The North Face Heyerdahl 3: £250, The North Face
A tent named for Thor Heyerdahl, the Norwegian explorer and ethnographer who sailed 8,000km across the Pacific Ocean in a hand-built raft, has a lot to live up to. Luckily North Face’s mountaineering tent delivers: this Tardis-like tunnel feels really spacious, and comes with a generous front vestibule for kit. It pitches quickly, with good ventilation from vents and mesh-covered windows: including, ingeniously, one opposite the door, where your head would be when you sleep – whether you struggle with claustrophobia while camping, find a night in a tent a bit stuffy, or just like a cool breeze while you sleep, this is a brilliant addition. It’s also decently priced and, while this won’t make a huge difference to you mid-way through a Whistler whiteout, really good-looking.
Jack Wolfskin Yellowstone II: £300, Jack Wolfskin
This lovely tent is the winter camping equivalent of a night in a cosy Alpine lodge. Strictly speaking, it’s a three-season tent, but with a 4,000mm HH and a tough 75D (denier) fly and 68D inner, you won’t notice much difference. Inside, it feels practically palatial: the domed roof is slightly exaggerated to give you a bit more headroom (and dump snow loads), there are two doors and two vestibules, lamp loops, windows and four pockets. Despite having a generous six guylines and 16 pegs available it pitches quickly and easily, but best of all is its versatility: the tent is completely freestanding, so it doesn’t need any of those 16 pegs if the weather’s good, and you can pitch it without the fly for warmer nights.
It’s also one of the best-ventilated tents this reviewer has ever seen, thanks to the many windows and vents, and, crucially for a winter tent, you can zip them shut when you need to batten down the hatches. It’s seriously heavy (4kg) and takes up a fair bit of space packed, but if weight isn’t an issue this is a great all-rounder to see you through winter and beyond.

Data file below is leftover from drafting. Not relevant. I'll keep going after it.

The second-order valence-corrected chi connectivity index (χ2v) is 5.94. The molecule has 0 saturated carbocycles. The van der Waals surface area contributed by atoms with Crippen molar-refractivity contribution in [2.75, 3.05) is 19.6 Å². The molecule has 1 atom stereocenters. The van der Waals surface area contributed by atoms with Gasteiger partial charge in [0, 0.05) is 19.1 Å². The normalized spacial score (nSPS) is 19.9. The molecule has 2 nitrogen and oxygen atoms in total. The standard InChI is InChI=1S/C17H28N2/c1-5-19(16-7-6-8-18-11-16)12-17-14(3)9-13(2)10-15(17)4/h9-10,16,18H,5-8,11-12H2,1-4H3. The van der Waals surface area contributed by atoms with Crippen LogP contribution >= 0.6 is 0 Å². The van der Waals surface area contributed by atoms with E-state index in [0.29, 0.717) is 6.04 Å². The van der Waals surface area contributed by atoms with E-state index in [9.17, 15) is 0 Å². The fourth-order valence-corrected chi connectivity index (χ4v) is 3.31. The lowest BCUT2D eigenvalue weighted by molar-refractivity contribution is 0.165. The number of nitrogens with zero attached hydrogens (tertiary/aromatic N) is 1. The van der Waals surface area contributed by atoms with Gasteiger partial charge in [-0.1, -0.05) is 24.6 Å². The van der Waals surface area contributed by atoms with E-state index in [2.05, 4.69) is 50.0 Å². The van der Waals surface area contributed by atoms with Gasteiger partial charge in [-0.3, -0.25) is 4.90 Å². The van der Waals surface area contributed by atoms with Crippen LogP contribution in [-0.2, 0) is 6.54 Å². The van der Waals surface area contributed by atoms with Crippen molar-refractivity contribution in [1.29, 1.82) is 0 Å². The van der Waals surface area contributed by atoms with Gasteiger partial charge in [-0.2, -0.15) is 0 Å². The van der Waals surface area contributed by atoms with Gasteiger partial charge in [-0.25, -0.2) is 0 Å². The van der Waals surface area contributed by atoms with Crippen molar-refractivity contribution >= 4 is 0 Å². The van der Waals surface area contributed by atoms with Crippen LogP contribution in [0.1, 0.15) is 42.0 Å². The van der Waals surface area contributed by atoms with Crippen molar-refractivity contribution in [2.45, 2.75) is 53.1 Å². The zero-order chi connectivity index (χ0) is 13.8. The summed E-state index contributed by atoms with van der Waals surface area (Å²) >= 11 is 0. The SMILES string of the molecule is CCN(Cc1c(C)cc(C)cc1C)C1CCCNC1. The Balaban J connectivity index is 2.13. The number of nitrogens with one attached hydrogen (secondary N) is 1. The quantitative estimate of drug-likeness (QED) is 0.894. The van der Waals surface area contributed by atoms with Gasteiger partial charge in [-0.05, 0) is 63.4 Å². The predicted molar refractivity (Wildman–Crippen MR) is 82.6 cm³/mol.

Hilleberg Allak 2: £995, Hilleberg
This, the Rolls Royce of tents, is on many a mountaineer and hiker’s wishlist. Hilleberg make, probably, the best tents in the world: their distinct fabric, here the Kerlon 1200, is basically indestructible. Silicon coated, with a tear strength of at least 12kg and a 5,000mm HH head, it would take a really serious snow dump to take down the Allak – there’s a good reason it costs so much. Crucially, it’s also liveable, with a generous sleeping space (it’s 2.25m long) and head clearance, and plenty of vents to prevent condensation – the roof vents come with snow proof panels.
If you’re going to spend the best part of a grand on a tent, you want it to be an all-rounder – and the Allak more than achieves that. You can pitch the inner on its own in warm weather, though to do this you also need the optional Allak pitching kit; it’s fully freestanding, and pitches quickly when the inner and outer are linked. Hilleberg are very modest about the weight of their tents – stability and longevity are more of a priority for them – but at 3.3kg it’s nothing to be embarrassed about. The Allak’s big brother, a 3-man version, will be available in spring this year. Often referred to as one of the best tents in the world, you can take this anywhere – except a music festival.
Quechua Quickhiker Ultralight 3: £179.99, Decathlon
A little Decathlon tent may seem out of place on this list, but the ultralight Quickhiker is one of the toughest tents on the market for the price. This humble tent consistently outperforms many of its costlier rivals – our reviewer’s survived a night in high winds at Loch Coruisk on Skye that annihilated a pricier neighbour.
With the poles attached to the fly it pitches in under a minute, has plenty of space to keep your gear dry and out of the snow, and boasts an impressive HH of 4,000mm. You have to pitch it pretty perfectly to stop the fly flapping about in high winds – Decathlon says it can survive in up to 70km, which I believe. Admittedly this isn’t a tent to take out if the weather looks seriously apocalyptic, but there’s no avoiding the incredible pricetag: it’s about £200 less than you’d usually pay for a rugged winter tent that can sleep three people and weighs an amazing 2.6kg.
The verdict: Winter tents
They tend to be pricey, so if you’re going to splash out on a four-season tent, you want something that will still be usable in spring/summer. The Terra Nova Southern Cross 2 and Robens Osprey 2EX tents are the best all-rounders; while the Jack Wolfskin Yellowstone would be a great option for adventurous families.
IndyBest product reviews are unbiased, independent advice you can trust. On some occasions, we earn revenue if you click the links and buy the products, but we never allow this to bias our coverage. The reviews are compiled through a mix of expert opinion and real-world testing.